Minnesota House passes bill allowing religious exemptions for autopsies
ST. PAUL -- Families should be allowed to cite religious beliefs when objecting to autopsies, the Minnesota House decided Saturday. Two American Indian families' efforts to prevent loved ones' bodies from undergoing autopsies earlier this year pr...
ST. PAUL - Families should be allowed to cite religious beliefs when objecting to autopsies, the Minnesota House decided Saturday.
Two American Indian families’ efforts to prevent loved ones’ bodies from undergoing autopsies earlier this year prompted the bill, which passed the House 128-3. Senators approved it earlier.
The bill’s fate rests with Gov. Mark Dayton.
The legislation was one of several policy items considered Saturday by lawmakers, even as the spotlight fell on budget items.
The bill by Rep. Steve Green, R-Fosston, “has gone into great depth” to solve a problem of current law that gives most authority to medical examiners and coroners, he said.
Under the bill, coroners and medical examiners who intend to perform an autopsy would first have to inform the deceased person’s family, who could object.
Coroners and medical examiners could still proceed, if they determine there is a compelling state interest in conducting an autopsy.
In cases not meeting those conditions, coroners and medical examiners would be able to ask a judge for authority to perform an autopsy. Family members would be party to the proceeding and could submit evidence.
Green emphasized his bill doesn’t change existing law concerning mandatory autopsies. “It deals only with discretionary autopsies.”
One thing House and Senate negotiators struggled to solve was how to deal with Dayton’s desire to require vegetative buffers to keep pollution from entering Minnesota water.
“I think there is a lot of agreement,” Senate Majority Leader Tom Bakk, D-Cook, said about buffers, but no specific wording had been released.
Dayton said he thought 1,000 hours were spent on drawing up a buffer compromise in the last two weeks.
Farmers objected to the governor’s original proposal to require a 50-foot strip around water. One of the final hang-ups was whether buffers would be required around private waterways.
House members approved 129-2 funding local governments hit by floods last summer.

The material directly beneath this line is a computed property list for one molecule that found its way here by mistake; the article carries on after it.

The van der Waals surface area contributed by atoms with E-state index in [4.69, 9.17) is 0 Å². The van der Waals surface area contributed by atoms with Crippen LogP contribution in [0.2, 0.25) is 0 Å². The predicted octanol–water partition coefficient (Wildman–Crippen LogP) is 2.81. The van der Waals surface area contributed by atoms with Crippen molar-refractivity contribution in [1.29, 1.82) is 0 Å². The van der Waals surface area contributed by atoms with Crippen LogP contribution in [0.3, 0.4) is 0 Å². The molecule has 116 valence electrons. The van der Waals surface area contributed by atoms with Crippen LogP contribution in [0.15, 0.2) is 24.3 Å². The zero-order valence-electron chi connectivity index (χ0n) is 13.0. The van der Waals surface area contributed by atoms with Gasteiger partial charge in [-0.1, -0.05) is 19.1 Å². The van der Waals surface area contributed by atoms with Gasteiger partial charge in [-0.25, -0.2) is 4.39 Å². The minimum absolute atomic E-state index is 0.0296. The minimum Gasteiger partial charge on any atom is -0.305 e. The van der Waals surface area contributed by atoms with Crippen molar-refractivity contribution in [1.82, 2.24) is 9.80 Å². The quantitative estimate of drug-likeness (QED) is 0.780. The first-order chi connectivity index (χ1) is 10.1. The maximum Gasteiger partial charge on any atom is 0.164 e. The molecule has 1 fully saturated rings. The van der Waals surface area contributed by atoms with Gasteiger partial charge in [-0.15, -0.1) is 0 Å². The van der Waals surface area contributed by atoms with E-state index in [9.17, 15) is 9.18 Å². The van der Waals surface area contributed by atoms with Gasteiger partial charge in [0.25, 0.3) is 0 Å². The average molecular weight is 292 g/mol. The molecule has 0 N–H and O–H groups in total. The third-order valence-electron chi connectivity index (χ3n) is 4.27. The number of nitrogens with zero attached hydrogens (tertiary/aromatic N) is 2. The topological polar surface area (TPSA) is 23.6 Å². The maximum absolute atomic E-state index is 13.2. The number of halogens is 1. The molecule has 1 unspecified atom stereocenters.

The bill would appropriate $23.5 million for repairs and improvements.
It is the second disaster bill related to those summer storms the House has passed this session. Dayton signed a previous disaster relief bill into law in January that provided $17 million in relief for communities affected by the flooding.
Also, more than $46 million would be available to pay for projects meant to protect, conserve, preserve and enhance the state’s natural resources after the House passed legislation by a 100-30 vote.
The bill would appropriate money based on recommendations made by the Legislative-Citizen Commission on Minnesota Resources for expenditures from the Environment and Natural Resources Trust Fund. Money comes from the Minnesota State Lottery.
The largest appropriation is $14.19 million to acquire land for habitat and recreation, followed by $12.93 million to collect information about the state’s natural resources.
License plate data
A compromise appears to have ended one of the session’s most controversial issues, what to do with automatic license plate reader data. The data would have to be destroyed after 60 days unless part of an ongoing investigation.
Some lawmakers held out hope that a transportation funding bill could pass this year, but Bakk and Dayton gave little hope.
“It seems very unlikely,” Bakk said.
Dayton said he was “very disappointed” that transportation hopes were fading. Money to improve roads, bridges and transit was his second-highest priority behind education.
In light of the apparent transportation funding failure, if any rail safety legislation is to pass, it would have to be part of a public works funding bill, Bakk said.
Legislators were working Saturday night on legislation to sell state bonds so the state could fund projects such as rail safety, flood recovery and unexpected Capitol building renovation needs.
However, there were questions whether House Democrats would provide their needed votes to back a so-called bonding bill because they were not involved in negotiations. Republicans have said they do not need a bonding bill.
Cancer chemical ban
Representatives voted 125-6 to ban four flame-retardant chemicals in consumer products such as furniture that firefighters say causes cancer. Senators still needed to vote on the measure.
Contributing to this report were Minnesota House Session Daily and the St. Paul Pioneer Press, a Forum News Service media partner.